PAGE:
God’s Goodness and Sin

February 10, 2016

In my yearly trek through the Bible I’m in the book of Numbers. This morning I read chapter 11 where the people reminisce about the culinary delights of Egypt (cucumbers, melons, leeks, onions, and garlic – I too really like these foods). The text tells us that “the anger of the LORD blazed hotly.” Not good. Even Moses complains when he says, “Did I conceive all this people? Did I give them birth that you should say to me ‘Carry them in your bosom..'” Two chapters later the people doubt God and his goodness again. They don’t believe that God can, or will, bring them into the Promised Land. You know the rest of the story.

After I read a portion of Numbers I moved to a section of my favorite edition of Calvin’s Institutes. I’m in the section about true, saving faith. While unpacking the issue, Calvin writes of the importance of understanding God’s goodness. Faith flows from the truth that God is good. How can you trust a God whom you don’t believe to be good?

This is a principle I’ve observed in my own life. If I doubt God’s goodness, and this doubt is usually expressed in fear, I’m a person on the edge. Think about your own life. I suspect that as you reflect on your own sin struggles you will find that sin was attractive because you doubted God’s love, power and goodness. This is exactly what we see in the book of Numbers. The people doubt God’s goodness and power, and thus they are afraid.

Obedience flows from faith. Faith flows from an understanding of God’s love, goodness, and power. If you don’t believe that God loves you, that he is able to bless you, and that he is motivated to give you good gifts, then you are a person on the edge.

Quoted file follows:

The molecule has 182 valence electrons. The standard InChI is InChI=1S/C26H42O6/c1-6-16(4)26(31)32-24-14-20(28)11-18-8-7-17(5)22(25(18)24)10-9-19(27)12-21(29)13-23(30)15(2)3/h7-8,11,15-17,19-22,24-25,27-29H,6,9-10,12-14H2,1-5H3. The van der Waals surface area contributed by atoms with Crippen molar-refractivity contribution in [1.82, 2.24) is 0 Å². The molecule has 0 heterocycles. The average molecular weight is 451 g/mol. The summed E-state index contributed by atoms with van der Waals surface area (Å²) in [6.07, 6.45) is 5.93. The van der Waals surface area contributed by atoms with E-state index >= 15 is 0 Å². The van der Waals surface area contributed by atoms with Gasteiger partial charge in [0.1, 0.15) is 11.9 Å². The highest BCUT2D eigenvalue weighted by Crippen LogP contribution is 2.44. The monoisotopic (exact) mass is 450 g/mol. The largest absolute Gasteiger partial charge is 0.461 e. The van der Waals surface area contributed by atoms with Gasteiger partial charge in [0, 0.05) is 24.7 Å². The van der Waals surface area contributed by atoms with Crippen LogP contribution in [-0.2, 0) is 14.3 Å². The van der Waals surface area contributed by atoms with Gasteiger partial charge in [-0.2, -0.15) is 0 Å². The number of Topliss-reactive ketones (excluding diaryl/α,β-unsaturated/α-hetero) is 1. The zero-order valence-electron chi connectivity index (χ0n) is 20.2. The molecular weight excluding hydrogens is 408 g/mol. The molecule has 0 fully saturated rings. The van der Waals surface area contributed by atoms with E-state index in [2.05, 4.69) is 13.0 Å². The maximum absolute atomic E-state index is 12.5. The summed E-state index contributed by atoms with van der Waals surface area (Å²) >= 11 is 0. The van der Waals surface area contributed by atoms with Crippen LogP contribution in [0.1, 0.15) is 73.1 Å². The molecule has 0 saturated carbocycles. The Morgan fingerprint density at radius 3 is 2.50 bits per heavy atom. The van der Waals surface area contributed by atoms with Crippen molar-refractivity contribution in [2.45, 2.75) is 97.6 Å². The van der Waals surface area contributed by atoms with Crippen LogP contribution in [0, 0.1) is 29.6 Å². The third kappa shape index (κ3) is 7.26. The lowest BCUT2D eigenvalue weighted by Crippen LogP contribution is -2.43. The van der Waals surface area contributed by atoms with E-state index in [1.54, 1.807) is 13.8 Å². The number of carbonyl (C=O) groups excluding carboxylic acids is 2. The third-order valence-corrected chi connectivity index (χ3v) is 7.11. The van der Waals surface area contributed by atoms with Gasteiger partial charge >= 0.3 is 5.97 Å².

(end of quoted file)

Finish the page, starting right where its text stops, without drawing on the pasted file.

Where do we find a clear vision of God’s goodness? Obviously, we could go to the Psalms. I would add these precious words:

Rom. 8:31 ¶ What then shall we say to these things? If God is for us, who can be against us?

Rom. 8:32 He who did not spare his own Son but gave him up for us all, how will he not also with him graciously give us all things?

Rom. 8:33 Who shall bring any charge against God’s elect? It is God who justifies.

Rom. 8:34 Who is to condemn? Christ Jesus is the one who died—more than that, who was raised—who is at the right hand of God, who indeed is interceding for us.

Rom. 8:35 Who shall separate us from the love of Christ? Shall tribulation, or distress, or persecution, or famine, or nakedness, or danger, or sword?

Rom. 8:36 As it is written,

“For your sake we are being killed all the day long;

we are regarded as sheep to be slaughtered.”

Rom. 8:37 ¶ No, in all these things we are more than conquerors through him who loved us.

Rom. 8:38 For I am sure that neither death nor life, nor angels nor rulers, nor things present nor things to come, nor powers,

Rom. 8:39 nor height nor depth, nor anything else in all creation, will be able to separate us from the love of God in Christ Jesus our Lord.

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9 Responses to “God’s Goodness and Sin”

  1. phfs9 Says: